Acceptance of Fibromyalgia as a “Real” Disease by the Medical Establishment
- In 1987, the American Medical Association accepted fibromyalgia as a real disease.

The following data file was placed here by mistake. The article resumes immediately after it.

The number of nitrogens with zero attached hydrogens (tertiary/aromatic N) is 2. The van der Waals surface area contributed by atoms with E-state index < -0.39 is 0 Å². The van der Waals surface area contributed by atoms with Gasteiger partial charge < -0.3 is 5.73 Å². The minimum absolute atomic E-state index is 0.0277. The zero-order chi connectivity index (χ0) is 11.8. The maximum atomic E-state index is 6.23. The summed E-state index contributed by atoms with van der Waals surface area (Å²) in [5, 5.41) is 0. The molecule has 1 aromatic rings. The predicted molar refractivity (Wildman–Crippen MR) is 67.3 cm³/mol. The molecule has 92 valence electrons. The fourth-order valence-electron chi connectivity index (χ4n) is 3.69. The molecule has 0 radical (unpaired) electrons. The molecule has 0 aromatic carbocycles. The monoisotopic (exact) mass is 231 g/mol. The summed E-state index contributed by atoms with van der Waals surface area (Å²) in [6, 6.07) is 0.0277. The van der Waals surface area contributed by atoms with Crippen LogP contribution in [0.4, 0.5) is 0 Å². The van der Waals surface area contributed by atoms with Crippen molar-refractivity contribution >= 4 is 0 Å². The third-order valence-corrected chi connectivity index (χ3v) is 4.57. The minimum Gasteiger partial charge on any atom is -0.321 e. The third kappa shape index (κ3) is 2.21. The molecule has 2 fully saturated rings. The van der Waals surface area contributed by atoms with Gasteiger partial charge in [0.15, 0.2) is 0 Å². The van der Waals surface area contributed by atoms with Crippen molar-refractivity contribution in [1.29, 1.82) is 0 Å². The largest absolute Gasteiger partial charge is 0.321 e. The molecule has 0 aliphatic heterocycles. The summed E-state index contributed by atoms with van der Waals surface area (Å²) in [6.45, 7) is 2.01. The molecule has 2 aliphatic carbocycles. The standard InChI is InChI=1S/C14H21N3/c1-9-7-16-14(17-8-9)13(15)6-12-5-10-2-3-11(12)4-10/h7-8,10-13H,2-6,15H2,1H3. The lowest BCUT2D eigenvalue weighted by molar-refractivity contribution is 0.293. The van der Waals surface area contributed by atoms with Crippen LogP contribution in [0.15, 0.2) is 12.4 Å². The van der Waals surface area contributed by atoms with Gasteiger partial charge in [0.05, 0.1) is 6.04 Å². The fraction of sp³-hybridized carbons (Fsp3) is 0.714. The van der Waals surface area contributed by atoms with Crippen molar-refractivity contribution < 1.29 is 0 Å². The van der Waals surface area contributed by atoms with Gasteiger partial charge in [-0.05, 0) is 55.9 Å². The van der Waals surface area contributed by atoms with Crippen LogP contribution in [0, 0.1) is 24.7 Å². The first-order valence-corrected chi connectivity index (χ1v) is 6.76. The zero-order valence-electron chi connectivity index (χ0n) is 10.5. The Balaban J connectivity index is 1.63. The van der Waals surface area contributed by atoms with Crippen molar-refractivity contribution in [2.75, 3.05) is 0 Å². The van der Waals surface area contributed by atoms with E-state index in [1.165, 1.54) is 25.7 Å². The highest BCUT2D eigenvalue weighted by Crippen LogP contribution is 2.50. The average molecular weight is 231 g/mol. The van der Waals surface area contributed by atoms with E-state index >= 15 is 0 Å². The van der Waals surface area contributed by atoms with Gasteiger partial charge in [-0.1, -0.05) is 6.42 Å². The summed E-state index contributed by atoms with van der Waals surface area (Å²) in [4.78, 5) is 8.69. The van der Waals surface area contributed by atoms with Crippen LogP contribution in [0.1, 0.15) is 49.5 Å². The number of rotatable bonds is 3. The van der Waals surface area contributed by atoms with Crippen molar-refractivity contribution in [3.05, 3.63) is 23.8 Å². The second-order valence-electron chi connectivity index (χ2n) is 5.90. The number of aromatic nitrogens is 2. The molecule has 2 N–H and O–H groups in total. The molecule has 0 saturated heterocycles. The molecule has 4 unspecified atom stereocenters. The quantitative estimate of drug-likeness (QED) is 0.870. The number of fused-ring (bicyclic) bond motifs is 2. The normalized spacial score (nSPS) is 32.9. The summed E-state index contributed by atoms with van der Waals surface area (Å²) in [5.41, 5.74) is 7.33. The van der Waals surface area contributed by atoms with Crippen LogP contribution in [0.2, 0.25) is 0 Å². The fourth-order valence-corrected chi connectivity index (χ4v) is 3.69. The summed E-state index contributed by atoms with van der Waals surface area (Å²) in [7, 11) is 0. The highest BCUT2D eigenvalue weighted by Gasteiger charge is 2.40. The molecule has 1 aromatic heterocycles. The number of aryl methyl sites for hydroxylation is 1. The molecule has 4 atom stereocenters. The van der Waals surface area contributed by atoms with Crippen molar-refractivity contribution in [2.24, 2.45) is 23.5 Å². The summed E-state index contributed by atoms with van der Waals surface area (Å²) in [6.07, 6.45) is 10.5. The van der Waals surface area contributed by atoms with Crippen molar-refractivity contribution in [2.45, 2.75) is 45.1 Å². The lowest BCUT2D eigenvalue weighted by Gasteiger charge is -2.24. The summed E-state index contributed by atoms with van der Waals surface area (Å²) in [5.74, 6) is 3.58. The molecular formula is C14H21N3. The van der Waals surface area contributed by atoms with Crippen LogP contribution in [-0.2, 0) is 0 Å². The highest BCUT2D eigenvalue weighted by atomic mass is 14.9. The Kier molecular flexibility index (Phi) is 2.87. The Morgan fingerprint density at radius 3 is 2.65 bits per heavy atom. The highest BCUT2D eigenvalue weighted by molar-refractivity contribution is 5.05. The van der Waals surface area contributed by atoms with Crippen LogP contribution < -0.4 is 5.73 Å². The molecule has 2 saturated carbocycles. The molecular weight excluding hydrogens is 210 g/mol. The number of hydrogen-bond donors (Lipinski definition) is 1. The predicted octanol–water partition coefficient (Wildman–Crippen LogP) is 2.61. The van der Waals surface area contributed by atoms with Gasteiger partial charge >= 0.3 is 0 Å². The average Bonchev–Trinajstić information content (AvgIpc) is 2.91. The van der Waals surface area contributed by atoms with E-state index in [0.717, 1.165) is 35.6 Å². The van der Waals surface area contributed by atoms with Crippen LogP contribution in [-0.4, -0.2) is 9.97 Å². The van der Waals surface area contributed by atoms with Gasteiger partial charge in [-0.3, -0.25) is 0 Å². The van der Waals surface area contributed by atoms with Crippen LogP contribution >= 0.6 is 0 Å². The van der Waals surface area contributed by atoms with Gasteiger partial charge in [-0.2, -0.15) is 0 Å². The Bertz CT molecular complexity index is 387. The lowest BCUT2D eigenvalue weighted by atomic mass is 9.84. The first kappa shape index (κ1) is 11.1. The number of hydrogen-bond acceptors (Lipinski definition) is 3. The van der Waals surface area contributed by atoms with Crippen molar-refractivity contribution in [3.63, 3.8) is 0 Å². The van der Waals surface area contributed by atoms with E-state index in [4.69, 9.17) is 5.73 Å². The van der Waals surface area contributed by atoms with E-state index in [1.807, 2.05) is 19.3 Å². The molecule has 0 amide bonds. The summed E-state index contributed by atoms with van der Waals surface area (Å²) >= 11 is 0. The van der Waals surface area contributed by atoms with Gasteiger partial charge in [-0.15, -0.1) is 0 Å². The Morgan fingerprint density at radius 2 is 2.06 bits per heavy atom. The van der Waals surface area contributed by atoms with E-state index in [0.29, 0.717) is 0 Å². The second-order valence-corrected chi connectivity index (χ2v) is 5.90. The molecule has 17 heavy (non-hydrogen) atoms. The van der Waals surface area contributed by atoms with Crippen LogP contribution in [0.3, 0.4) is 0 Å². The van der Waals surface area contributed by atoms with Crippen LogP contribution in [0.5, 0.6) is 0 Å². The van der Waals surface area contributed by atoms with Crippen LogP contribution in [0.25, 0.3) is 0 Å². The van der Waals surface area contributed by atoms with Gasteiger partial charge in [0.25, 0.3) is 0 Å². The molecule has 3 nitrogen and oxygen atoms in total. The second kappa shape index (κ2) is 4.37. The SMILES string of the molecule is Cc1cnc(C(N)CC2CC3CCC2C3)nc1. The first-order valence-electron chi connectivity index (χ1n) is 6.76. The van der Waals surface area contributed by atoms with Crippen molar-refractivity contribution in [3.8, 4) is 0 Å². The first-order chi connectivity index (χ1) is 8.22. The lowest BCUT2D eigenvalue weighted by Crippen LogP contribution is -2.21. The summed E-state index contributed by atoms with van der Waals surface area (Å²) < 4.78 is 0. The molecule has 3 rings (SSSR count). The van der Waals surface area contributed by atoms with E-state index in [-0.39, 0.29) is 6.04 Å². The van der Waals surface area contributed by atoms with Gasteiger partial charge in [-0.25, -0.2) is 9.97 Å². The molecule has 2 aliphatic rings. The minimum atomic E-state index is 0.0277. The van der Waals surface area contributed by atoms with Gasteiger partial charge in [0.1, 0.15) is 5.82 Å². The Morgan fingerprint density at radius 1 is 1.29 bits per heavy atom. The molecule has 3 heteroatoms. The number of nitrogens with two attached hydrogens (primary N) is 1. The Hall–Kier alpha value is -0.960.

- “Originally recognized as an unavoidable part of normal aging, it became a defined pathology when officially recognized as a disease by the World Health Organization (WHO) in 1994. Once a condition is recognized, numerous advantages accrue, including the validation of the illness and suffering, as well as fiscal advantages, which include treatment reimbursements.11 If official recognition by the WHO is a requirement for designation as a disease, then FM fulfills this condition. In 1994, the 10th revision of the International Classification of Diseases (ICD-10) listed FM under “diseases of the musculoskeletal system and connective tissue.”12 In contrast, if a defined etiology and pathophysiology are required for the definition of a disease, then FM is not a disease.13 The WHO uses the term ”disorder“ throughout the classification of mental disorders, thereby avoiding problems inherent in the use of terms such as “disease” and “illness.” However, “disorder” is not an exact term, but is used to imply the existence of a clinically recognizable set of symptoms or behaviors associated in most cases with distress and interference with personal functions.12 In this context, FM meets the criteria of a disorder.” (Winfried Häuser, MD*, Mary-Ann Fitzcharles, MD, Dialogues Clin Neurosci. 2018 Mar; 20(1): 53–62, doi: 10.31887/DCNS.2018.20.1/whauser. This is an open-access article distributed under the terms of the Creative Commons Attribution License (http://creativecommons.org/licenses/by-nc-nd/3.0/), which permits unrestricted use, distribution, and reproduction in any medium, provided the original work is properly cited, except for commercial use.)